George F. Schultz 1869–1934
Relatively little is known of George F. Schultz’s biography, notwithstanding the artist’s active presence in local exhibitions in Chicago between the 1890s and the 1910s. Schultz was a Chicago native who began his career as a decorative painter on china. He trained briefly at the Art Institute of Chicago, in 1892, but was said to be self-taught. Specializing in watercolor painting, Schultz began exhibiting in the Art Institute’s annual exhibition for watercolors and pastels in 1889. His work was also shown at O’Brien’s Gallery in 1892 and in the shop he operated jointly with fellow artist William Wilson Cowell in 1893 on Chicago’s Rush Street. Thurber’s Gallery gave Schultz a well-received solo exhibition in 1896 followed by another in 1898, and his work appeared repeatedly in the Art Institute’s various annuals until 1925. Schultz’s watercolors were the subject of a small solo exhibition at the Art Institute in 1907. That year, he became a charter member and secretary of the Chicago Water Color Club; in 1912 he was elected its president. Schultz was awarded the Tuthill Prize in the Art Institute’s annual exhibition of watercolor paintings in 1918. The following year, the Marshall Field and Company department store presented the artist’s last-known solo exhibition.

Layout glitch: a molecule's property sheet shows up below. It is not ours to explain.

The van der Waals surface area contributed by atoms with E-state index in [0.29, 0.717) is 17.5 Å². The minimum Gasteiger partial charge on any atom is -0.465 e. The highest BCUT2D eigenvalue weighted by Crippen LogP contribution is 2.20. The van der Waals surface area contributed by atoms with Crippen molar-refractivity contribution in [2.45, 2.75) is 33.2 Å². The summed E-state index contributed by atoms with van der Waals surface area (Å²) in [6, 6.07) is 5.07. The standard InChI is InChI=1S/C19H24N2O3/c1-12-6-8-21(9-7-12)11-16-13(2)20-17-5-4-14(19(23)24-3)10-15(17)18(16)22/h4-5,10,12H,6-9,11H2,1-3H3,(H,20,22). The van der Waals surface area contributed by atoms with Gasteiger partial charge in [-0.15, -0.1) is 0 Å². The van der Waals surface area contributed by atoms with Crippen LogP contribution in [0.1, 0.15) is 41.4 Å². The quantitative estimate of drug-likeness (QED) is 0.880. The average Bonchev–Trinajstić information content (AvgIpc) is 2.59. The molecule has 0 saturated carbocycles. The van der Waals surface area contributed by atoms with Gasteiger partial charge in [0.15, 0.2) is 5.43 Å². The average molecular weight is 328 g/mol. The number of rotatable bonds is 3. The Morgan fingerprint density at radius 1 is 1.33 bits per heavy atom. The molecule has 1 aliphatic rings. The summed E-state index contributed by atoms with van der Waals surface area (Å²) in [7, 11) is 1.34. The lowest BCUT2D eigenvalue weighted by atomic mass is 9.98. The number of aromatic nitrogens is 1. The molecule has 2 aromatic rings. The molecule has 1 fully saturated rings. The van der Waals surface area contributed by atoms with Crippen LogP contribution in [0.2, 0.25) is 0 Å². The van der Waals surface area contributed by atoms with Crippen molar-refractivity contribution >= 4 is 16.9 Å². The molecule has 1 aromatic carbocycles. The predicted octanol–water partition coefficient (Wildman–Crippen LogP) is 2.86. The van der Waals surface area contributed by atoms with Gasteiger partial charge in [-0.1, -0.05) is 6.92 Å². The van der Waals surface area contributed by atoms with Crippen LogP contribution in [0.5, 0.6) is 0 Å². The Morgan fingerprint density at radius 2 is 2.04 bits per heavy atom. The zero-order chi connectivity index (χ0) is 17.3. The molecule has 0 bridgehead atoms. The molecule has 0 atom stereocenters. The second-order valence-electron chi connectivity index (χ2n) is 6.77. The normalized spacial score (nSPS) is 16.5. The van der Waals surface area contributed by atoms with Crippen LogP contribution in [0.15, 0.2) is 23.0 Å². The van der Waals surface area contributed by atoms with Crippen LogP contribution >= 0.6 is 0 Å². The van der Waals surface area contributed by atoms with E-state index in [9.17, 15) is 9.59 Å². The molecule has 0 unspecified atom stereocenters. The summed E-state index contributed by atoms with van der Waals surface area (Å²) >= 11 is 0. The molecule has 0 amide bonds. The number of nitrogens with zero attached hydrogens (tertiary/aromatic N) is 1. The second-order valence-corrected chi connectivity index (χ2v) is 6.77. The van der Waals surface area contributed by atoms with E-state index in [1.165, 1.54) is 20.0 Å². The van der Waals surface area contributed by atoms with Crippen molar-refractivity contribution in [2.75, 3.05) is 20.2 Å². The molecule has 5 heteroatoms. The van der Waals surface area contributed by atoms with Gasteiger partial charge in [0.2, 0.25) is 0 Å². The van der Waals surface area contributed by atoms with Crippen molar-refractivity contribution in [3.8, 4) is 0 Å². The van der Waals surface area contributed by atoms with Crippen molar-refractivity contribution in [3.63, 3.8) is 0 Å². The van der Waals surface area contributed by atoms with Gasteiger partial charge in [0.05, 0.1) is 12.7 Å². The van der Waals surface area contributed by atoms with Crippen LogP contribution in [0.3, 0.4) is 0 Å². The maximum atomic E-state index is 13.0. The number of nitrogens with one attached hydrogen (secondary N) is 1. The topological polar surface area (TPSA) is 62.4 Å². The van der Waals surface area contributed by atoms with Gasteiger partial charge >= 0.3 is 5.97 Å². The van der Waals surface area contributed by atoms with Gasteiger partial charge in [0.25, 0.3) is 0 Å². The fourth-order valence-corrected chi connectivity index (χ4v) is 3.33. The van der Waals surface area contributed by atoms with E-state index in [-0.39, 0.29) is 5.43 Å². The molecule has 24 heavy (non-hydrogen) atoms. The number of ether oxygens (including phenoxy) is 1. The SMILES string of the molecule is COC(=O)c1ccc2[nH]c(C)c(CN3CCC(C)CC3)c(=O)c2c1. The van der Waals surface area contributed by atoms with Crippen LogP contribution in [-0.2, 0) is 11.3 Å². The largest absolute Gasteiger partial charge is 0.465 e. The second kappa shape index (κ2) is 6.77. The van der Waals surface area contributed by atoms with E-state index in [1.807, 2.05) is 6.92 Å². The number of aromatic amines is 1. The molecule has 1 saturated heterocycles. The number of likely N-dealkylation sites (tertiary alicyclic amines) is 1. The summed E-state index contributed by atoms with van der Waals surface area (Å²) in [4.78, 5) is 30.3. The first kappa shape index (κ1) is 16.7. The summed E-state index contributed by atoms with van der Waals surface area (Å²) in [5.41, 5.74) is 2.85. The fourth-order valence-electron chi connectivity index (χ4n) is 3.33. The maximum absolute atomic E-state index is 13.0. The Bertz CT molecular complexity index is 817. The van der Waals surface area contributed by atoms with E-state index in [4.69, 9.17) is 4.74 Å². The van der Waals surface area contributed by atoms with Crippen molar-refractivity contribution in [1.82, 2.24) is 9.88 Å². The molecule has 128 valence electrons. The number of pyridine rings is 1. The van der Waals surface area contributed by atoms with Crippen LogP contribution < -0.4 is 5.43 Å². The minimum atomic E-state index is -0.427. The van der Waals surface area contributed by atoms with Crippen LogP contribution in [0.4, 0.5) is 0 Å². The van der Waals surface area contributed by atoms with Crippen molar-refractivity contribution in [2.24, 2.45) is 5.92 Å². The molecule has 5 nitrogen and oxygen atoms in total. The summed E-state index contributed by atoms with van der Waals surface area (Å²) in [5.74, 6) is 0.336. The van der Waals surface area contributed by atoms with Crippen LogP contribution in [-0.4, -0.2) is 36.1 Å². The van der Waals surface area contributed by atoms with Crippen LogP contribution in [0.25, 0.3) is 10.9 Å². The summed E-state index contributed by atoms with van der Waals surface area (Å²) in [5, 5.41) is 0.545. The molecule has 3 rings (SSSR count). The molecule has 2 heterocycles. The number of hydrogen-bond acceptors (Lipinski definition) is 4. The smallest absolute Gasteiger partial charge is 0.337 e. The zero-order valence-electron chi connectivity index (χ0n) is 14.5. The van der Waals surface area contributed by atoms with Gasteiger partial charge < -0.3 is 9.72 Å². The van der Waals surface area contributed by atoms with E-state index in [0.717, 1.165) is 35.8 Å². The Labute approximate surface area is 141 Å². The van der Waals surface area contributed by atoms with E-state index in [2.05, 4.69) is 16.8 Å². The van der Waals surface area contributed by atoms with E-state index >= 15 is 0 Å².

Landscapes and marines predominated in Schultz’s work throughout his career. His generalizing titles give little hint of locale, but he worked in Delavan, Wisconsin, in the 1890s and later painted in Mexico and Indiana as well as Illinois, even painting the urban Chicago River. The coast of Maine, notably Monhegan Island, was Schultz’s favorite setting. He painted there for much of 1895 and was still creating Monhegan landscapes as late as 1918. Schultz’s watercolor renderings of sunlight and shadow on rocky shores attracted particular praise. Around 1910 he began painting woodland scenes, and three years later he added female figures in several such works made in oils. These paintings indicate a turn toward the bright color, rapid brushwork, dappled sunlight, and garden settings beloved of American adherents of impression. Yet for the last exhibited works of his career, in the early 1920s, Schultz returned to the theme of coastal landscape on which his reputation rested.
Wendy Greenhouse, PhD